Ukraine, Russia and the world cannot continue the war, the UN defends

“There is no sign of an end to the fighting. The prevailing logic is military logic, there is little room for dialogue at the moment,” explained Rosemary DiCarlo, UN Under-Secretary-General for Political and Peacebuilding Affairs.

“But all wars come to an end, and this one will. Ukraine, Russia, the world cannot continue this war. The Secretary-General is ready to help the parties to put an end to this senseless and unjustified conflict based on the Charter of the United Nations and international law,” he added to the Council members.

Ms. DiCarlo noted that during the holiday season, Russian forces continued to strike major cities in Ukraine.

Tens of thousands of victims

Following the latest fighting, the Office of the United Nations High Commissioner for Human Rights (OHCHR) recorded 18,096 civilian casualties since the Russian invasion on 24 February 2022. This includes a total of 6,952 deaths and 11,144 injuries. The real numbers are probably higher.

The war forced millions of people to leave their homes. 7.9 million people sought protection in Europe. 5.91 million people are internally displaced in Ukraine, 65% of whom are women and girls.

“This displacement is due to the deliberate and systematic targeting of critical civilian infrastructure, including energy and health facilities,” the UN political affairs chief said.

Following Ukraine’s appeal to the Secretary-General, the United Nations Development Program (UNDP) in cooperation with the World Bank has launched a sector-specific damage assessment. DiCarlo said the assessment, which aims to identify the most critical needs to restore damaged power infrastructure, is ongoing and 90% of data collection is complete.

Children gather in a single heated room in their home near Ivano-Frankivsk region, Ukraine (file photo).

Impact on mental health

In addition, last year the number of recorded attacks against healthcare institutions was the highest in the world. As of January 4, 745 cases have occurred. In the worst-hit regions in the east and south of the country, 15% of facilities are said to be partially or completely inoperable, and up to 50% in Donetsk, Zaporizhia, Mykolaiv and Kharkiv.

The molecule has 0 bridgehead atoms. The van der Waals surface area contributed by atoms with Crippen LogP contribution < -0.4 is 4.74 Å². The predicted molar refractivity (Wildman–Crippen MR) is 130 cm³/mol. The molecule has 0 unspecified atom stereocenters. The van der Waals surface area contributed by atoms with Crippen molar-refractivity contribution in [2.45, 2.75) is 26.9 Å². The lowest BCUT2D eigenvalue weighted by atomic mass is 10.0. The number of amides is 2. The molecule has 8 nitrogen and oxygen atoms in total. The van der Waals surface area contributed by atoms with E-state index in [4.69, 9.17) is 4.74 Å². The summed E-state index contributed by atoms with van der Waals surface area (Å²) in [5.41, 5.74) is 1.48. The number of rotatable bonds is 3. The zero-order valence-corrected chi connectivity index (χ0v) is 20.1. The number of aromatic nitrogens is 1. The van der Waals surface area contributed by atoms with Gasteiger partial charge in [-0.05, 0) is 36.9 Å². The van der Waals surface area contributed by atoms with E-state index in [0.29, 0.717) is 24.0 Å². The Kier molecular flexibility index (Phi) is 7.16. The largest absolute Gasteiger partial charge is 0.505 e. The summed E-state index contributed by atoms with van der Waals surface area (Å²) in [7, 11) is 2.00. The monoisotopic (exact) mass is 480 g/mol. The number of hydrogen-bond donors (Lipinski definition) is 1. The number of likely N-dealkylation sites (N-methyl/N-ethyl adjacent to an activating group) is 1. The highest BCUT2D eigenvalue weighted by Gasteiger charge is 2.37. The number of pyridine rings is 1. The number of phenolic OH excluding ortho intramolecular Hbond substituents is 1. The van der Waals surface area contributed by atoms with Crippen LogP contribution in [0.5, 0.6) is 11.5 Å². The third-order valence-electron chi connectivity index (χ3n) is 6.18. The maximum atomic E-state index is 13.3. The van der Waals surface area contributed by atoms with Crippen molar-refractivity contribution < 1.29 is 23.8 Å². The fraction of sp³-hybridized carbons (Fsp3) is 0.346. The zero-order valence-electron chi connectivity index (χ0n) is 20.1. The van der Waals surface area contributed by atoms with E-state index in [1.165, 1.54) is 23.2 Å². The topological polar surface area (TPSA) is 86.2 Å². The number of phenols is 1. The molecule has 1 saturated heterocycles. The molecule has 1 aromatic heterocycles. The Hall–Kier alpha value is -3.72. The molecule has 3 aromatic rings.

“War inevitably leaves invisible scars. According to the World Health Organization, about a quarter of the population is at risk of mental illness as a result of this war,” Ms. DiCarlo lamented. “The destruction and closure of schools will also have a lasting impact on children and young people. About 5.7 million school-aged children were directly affected, including 3.6 million due to the closure of educational institutions at the beginning of the conflict.

He noted that in recent months, humanitarian organizations have continued their efforts to expand rescue operations in previously inaccessible areas, including Kharkiv and Kherson regions. But he recalled that humanitarian aid was hampered by severe access restrictions, particularly in eastern areas controlled by Russia. “In accordance with international humanitarian law, parties must facilitate the swift and unhindered passage of humanitarian aid for all civilians in need,” he said.

Violation of human rights

OHCHR continues to document allegations of serious human rights violations and support accountability efforts, Ms. DiCarlo said. Since February 24, OHCHR has documented more than 90 cases of conflict-related sexual violence, which fall into two main categories: most primarily affecting men, such as torture and ill-treatment in detention; and sexual violence related to rape, including gang rape, of women and girls in Russian-controlled territories.

“It is important that all persons who commit human rights violations be brought to justice. On the question of accountability, the Office of the Prosecutor of the International Criminal Court continues its work in Ukraine,” said Mrs. DiCarlo.

On a positive note, the Head of Political Affairs welcomed the ongoing contacts and the commitment of the parties to continue the exchange of prisoners of war. In addition, the Black Sea Grain Initiative continues to contribute to lower world food prices. Now more than 17 million tons of food have been supplied under this initiative.

According to him, the UN “continues to engage with all interested parties to remove remaining obstacles to Russian exports of food and fertilizers, including ammonia.” “This is critical to keeping export prices low and reducing food insecurity, and we call on all parties to work towards this end,” he said.

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